Tuesday, March 19, 2013

Research Focuses on "Redhouses" and Solar Electricity

Sure, you've heard of greenhouses, but what about redhouses? We interviewed Carley Corrado this month about her postdoctoral fellowship work in Sue Carter's lab on Luminescent Solar Concentrator (LSC) windows, to be used to construct electricity-generating greenhouses. The greenhouses are very noticeable, being that they glow bright red.

Carley Corrado and Sue Carter 

Carley explains how the "redhouses" work: "The dye absorbs green light (a section of the solar spectrum where plants do not absorb) and emit red light. The red light serves two functions: 1) It is concentrated onto the solar cell, thus increasing the power generated from the cell by 40%; and 2) It increases the amount of red light onto the plant, thus stimulating earlier flowering and fruiting, and other interesting effects. We have built two test greenhouses, one red and one control, so that we may monitor the plant's growth under the altered spectrum of light compared to the control. We are also doing a trial at a greenhouse in Watsonville. The results have been very promising, so we are preparing to do a larger trial at a commercial vegetable growers' greenhouse beginning in April."

According to Corrado, redhouses reduce electricity costs at "a much faster payback time than typical solar panels because of the enhanced power generated from the concentrated light onto the cell as well as the absence of additional structural costs since the panels are built directly into the greenhouse. It also allows solar energy harvesting from land simultaneously being used for crop production, thus allowing for a second harvest."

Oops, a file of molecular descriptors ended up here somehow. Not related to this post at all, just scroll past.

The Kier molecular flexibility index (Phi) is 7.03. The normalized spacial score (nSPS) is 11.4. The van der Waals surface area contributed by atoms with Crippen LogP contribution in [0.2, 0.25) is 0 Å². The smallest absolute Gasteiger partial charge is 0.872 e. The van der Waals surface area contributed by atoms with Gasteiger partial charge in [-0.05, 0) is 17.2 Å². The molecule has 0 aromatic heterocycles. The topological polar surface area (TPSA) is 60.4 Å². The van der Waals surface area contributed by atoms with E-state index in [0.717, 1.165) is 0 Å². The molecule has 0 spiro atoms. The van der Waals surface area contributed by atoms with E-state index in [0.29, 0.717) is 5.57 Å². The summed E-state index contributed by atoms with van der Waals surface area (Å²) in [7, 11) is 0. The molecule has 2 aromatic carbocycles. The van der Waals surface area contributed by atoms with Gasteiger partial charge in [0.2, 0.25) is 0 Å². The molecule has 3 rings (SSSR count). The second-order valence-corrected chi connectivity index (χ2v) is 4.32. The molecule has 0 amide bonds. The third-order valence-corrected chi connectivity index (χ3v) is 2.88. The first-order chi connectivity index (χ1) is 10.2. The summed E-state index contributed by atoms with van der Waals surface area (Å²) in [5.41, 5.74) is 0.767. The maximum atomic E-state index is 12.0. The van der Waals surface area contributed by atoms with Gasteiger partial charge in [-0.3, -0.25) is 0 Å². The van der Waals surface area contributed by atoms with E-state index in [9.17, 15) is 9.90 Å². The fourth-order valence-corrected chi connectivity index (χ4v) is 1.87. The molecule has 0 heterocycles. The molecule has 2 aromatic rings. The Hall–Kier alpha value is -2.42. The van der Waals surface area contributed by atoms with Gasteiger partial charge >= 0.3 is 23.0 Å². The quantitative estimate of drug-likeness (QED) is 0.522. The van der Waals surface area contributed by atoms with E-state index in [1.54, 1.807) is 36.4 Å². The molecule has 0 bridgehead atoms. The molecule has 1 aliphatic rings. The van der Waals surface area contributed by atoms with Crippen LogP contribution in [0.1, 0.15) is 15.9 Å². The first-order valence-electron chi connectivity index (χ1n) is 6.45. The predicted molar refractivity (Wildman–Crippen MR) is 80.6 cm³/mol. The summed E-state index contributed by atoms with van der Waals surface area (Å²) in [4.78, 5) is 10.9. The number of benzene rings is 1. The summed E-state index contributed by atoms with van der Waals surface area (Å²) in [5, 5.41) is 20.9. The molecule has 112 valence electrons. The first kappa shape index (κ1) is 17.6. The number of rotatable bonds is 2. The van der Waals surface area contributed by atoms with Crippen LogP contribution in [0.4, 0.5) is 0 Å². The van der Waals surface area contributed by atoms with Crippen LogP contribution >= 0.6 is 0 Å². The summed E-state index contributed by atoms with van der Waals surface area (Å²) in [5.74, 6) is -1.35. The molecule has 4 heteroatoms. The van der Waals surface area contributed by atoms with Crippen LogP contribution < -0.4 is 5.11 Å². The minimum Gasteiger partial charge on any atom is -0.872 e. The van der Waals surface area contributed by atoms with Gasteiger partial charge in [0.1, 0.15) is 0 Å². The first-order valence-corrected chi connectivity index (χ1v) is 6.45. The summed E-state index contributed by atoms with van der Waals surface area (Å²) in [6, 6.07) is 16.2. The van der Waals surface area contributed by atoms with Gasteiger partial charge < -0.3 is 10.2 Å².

Why solar? "The coolest thing about solar energy is that once you install it, electricity flows free like the river," Carley said. "The price of solar has dropped dramatically in recent years, making it an investment that will lead to substantial savings over time. It also changes the dynamic of a centralized power producer (perhaps owned by "the 1%") that profits significantly from every single home being connected to a grid, with no other choice but to pay the piper. When a business or home converts to being a power producer, they become free from that constraint. Thus solar is also a step away from concentration of wealth, and toward power to the people.

They are currently conducting experiments with redhouses in Watsonville and on campus. To learn more about their work, please email Carley.

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